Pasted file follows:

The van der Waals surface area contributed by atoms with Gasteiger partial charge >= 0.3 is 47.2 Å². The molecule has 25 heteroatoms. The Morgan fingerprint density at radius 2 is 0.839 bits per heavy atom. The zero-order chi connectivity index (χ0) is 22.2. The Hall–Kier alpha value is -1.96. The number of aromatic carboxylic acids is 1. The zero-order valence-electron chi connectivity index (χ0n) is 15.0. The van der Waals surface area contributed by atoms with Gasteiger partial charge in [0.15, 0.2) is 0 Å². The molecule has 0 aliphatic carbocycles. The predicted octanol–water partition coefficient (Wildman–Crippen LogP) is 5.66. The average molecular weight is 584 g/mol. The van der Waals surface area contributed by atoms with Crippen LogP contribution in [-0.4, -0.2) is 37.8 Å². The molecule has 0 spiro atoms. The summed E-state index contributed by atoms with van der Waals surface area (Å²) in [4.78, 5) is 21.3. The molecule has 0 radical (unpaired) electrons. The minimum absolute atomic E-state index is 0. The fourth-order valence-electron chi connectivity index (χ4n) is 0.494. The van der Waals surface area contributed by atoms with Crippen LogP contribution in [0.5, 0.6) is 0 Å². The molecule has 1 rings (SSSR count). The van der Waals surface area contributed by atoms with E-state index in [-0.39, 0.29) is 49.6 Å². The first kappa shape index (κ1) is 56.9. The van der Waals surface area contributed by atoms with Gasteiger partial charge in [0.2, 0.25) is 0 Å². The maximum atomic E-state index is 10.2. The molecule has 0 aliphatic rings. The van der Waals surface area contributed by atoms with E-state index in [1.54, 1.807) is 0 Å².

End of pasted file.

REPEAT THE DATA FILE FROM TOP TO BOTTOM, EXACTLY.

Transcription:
The van der Waals surface area contributed by atoms with Gasteiger partial charge >= 0.3 is 47.2 Å². The molecule has 25 heteroatoms. The Morgan fingerprint density at radius 2 is 0.839 bits per heavy atom. The zero-order chi connectivity index (χ0) is 22.2. The Hall–Kier alpha value is -1.96. The number of aromatic carboxylic acids is 1. The zero-order valence-electron chi connectivity index (χ0n) is 15.0. The van der Waals surface area contributed by atoms with Gasteiger partial charge in [0.15, 0.2) is 0 Å². The molecule has 0 aliphatic carbocycles. The predicted octanol–water partition coefficient (Wildman–Crippen LogP) is 5.66. The average molecular weight is 584 g/mol. The van der Waals surface area contributed by atoms with Crippen LogP contribution in [-0.4, -0.2) is 37.8 Å². The molecule has 0 spiro atoms. The summed E-state index contributed by atoms with van der Waals surface area (Å²) in [4.78, 5) is 21.3. The molecule has 0 radical (unpaired) electrons. The minimum absolute atomic E-state index is 0. The fourth-order valence-electron chi connectivity index (χ4n) is 0.494. The van der Waals surface area contributed by atoms with Crippen LogP contribution in [0.5, 0.6) is 0 Å². The molecule has 1 rings (SSSR count). The van der Waals surface area contributed by atoms with E-state index in [-0.39, 0.29) is 49.6 Å². The first kappa shape index (κ1) is 56.9. The van der Waals surface area contributed by atoms with Gasteiger partial charge in [0.2, 0.25) is 0 Å². The maximum atomic E-state index is 10.2. The molecule has 0 aliphatic rings. The van der Waals surface area contributed by atoms with E-state index in [1.54, 1.807) is 0 Å².